Andrew Fine alerted us to the news that suggests the NY Post used one of his posts as inspiration for a story. Fine had written about the rather disconcerting sign in a Chuck E. Cheese in Harlem. That blog post got some attention on various other blogs... and then just a couple of days later, the NY Post had an article about the very same sign (apparently, it took two reporters to write that article), with nary a mention of Fine's original blog post (or even any of the other blog posts that promoted Fine's original story).
Now, to be clear, while I do think it's good manners to cite where you sourced a story, it's certainly not required (legally or otherwise) by any means. But where it gets hypocritical is for this to come from an organization that claims that other sites merely linking to its articles are somehow "stealing." But when the NY Post comes in and blatantly borrows an idea from someone else, and does so without credit, that's perfectly fine? It seems like Murdoch and News Corp. have quite the double standard going.
by Mike Masnick
Fri, Sep 4th 2009 12:06pm
from the parasites? dept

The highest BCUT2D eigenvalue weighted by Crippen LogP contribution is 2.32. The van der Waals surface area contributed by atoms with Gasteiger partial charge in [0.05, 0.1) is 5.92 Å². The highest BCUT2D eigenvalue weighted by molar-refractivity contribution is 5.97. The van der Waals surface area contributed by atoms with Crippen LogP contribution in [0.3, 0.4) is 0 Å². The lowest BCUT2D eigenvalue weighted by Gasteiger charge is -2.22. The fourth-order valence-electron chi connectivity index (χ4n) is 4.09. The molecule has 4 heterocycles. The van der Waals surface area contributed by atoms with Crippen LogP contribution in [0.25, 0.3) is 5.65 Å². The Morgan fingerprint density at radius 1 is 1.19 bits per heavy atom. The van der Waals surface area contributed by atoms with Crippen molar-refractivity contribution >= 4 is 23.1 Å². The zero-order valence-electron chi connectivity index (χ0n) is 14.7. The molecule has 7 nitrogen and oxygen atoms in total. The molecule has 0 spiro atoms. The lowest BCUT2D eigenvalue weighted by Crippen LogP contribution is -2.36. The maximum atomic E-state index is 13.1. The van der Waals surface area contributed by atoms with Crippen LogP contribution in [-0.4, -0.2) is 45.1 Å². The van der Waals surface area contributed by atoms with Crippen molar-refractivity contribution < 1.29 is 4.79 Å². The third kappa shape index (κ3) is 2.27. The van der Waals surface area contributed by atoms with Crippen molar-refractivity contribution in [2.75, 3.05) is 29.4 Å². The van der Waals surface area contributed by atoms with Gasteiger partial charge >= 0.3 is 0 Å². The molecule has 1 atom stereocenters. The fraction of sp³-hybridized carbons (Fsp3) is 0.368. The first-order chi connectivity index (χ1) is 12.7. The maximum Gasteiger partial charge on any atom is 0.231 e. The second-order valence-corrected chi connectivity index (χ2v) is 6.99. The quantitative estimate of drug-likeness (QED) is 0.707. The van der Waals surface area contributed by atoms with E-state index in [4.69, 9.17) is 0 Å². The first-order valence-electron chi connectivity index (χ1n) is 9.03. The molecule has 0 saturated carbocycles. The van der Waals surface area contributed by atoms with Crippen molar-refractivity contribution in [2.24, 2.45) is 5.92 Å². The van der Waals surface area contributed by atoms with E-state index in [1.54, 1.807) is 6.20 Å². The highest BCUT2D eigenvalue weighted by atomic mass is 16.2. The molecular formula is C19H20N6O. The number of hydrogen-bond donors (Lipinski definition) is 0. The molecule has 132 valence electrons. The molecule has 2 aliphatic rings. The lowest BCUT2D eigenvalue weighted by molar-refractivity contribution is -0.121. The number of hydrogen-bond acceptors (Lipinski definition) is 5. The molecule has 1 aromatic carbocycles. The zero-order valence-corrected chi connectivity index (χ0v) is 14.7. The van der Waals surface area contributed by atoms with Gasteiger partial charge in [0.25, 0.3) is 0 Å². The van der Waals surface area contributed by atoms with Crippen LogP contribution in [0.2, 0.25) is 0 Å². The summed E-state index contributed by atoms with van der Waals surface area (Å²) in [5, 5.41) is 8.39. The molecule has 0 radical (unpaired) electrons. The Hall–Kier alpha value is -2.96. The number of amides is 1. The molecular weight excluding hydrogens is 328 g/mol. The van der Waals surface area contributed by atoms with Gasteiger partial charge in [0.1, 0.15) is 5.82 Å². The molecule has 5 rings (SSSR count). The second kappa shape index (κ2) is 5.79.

Charles Vestal points us to another such case, but in this one, the reporter confessed and noted that it was company policy not to credit bloggers. In this case, it involved a local New York City blog that goes by the charming name NewYorkShitty.com. Last month, it reported on an illegal gym in the neighborhood. A little over a week later, the big News Corp/Rubert Murdoch-owned NY Post wrote an article covering just that story that seemed pretty obviously taken straight from the original.
So, the author of the blog post, one "Miss Heather" contacted one of the NY Post reporters, who quite openly admitted to using the blog post for his story, and then said it's against corporate policy to credit bloggers with scoops. Apparently, the same applies at the NY Daily News as well:
Post policy prevented me from crediting you in print. Allow me to do so now. You did a fantastic reporting job. All I had to do was follow your steps (and make a few extra phone calls).Now, this isn't a surprise, but how come that Washington Post reporter's claims of blogs being "parasites" got so much attention a few weeks ago, when it involved a clear case where the blog quite deliberately cited and linked to the original -- but a situation like this, where the NY Post blatantly got the story from a blog and admits it, doesn't get any attention at all?
I won't discuss at length the policy of not crediting blogs (or anyone else). I'll just briefly explain that as long as we can independently verify every bit of info, we don't credit.